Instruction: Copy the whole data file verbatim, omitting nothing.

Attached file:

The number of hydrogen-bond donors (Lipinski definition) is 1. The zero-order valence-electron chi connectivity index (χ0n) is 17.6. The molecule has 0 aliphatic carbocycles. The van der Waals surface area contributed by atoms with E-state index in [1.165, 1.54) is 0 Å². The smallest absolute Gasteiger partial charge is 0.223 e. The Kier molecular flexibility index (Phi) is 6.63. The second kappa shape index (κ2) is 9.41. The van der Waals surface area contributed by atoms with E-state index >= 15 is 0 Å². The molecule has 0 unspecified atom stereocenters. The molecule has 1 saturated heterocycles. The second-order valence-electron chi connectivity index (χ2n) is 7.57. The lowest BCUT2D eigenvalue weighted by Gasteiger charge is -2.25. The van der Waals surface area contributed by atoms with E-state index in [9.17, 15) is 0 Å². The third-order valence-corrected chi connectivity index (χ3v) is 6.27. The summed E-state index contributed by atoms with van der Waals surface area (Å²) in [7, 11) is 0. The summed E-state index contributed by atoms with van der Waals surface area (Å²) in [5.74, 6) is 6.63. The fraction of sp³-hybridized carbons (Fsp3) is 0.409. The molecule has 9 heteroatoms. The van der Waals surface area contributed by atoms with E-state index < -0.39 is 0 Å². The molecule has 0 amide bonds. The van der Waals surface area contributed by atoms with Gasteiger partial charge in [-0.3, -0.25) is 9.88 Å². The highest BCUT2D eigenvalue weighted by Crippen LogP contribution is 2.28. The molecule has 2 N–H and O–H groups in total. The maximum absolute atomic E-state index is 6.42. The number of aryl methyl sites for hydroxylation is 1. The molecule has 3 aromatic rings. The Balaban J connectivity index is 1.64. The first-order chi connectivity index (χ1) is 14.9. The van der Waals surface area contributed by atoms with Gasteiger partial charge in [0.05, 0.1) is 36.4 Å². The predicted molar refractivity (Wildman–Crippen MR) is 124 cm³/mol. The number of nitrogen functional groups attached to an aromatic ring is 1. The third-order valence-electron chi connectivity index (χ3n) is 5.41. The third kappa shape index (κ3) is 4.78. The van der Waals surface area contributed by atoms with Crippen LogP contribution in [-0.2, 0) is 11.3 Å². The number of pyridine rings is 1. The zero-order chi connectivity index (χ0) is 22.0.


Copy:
The number of hydrogen-bond donors (Lipinski definition) is 1. The zero-order valence-electron chi connectivity index (χ0n) is 17.6. The molecule has 0 aliphatic carbocycles. The van der Waals surface area contributed by atoms with E-state index in [1.165, 1.54) is 0 Å². The smallest absolute Gasteiger partial charge is 0.223 e. The Kier molecular flexibility index (Phi) is 6.63. The second kappa shape index (κ2) is 9.41. The van der Waals surface area contributed by atoms with E-state index >= 15 is 0 Å². The molecule has 0 unspecified atom stereocenters. The molecule has 1 saturated heterocycles. The second-order valence-electron chi connectivity index (χ2n) is 7.57. The lowest BCUT2D eigenvalue weighted by Gasteiger charge is -2.25. The van der Waals surface area contributed by atoms with E-state index in [9.17, 15) is 0 Å². The third-order valence-corrected chi connectivity index (χ3v) is 6.27. The summed E-state index contributed by atoms with van der Waals surface area (Å²) in [7, 11) is 0. The summed E-state index contributed by atoms with van der Waals surface area (Å²) in [5.74, 6) is 6.63. The fraction of sp³-hybridized carbons (Fsp3) is 0.409. The molecule has 9 heteroatoms. The van der Waals surface area contributed by atoms with E-state index < -0.39 is 0 Å². The molecule has 0 amide bonds. The van der Waals surface area contributed by atoms with Gasteiger partial charge in [-0.3, -0.25) is 9.88 Å². The highest BCUT2D eigenvalue weighted by Crippen LogP contribution is 2.28. The molecule has 2 N–H and O–H groups in total. The maximum absolute atomic E-state index is 6.42. The number of aryl methyl sites for hydroxylation is 1. The molecule has 3 aromatic rings. The Balaban J connectivity index is 1.64. The first-order chi connectivity index (χ1) is 14.9. The van der Waals surface area contributed by atoms with Gasteiger partial charge in [0.05, 0.1) is 36.4 Å². The predicted molar refractivity (Wildman–Crippen MR) is 124 cm³/mol. The number of nitrogen functional groups attached to an aromatic ring is 1. The third-order valence-electron chi connectivity index (χ3n) is 5.41. The third kappa shape index (κ3) is 4.78. The van der Waals surface area contributed by atoms with Crippen LogP contribution in [-0.2, 0) is 11.3 Å². The number of pyridine rings is 1. The zero-order chi connectivity index (χ0) is 22.0.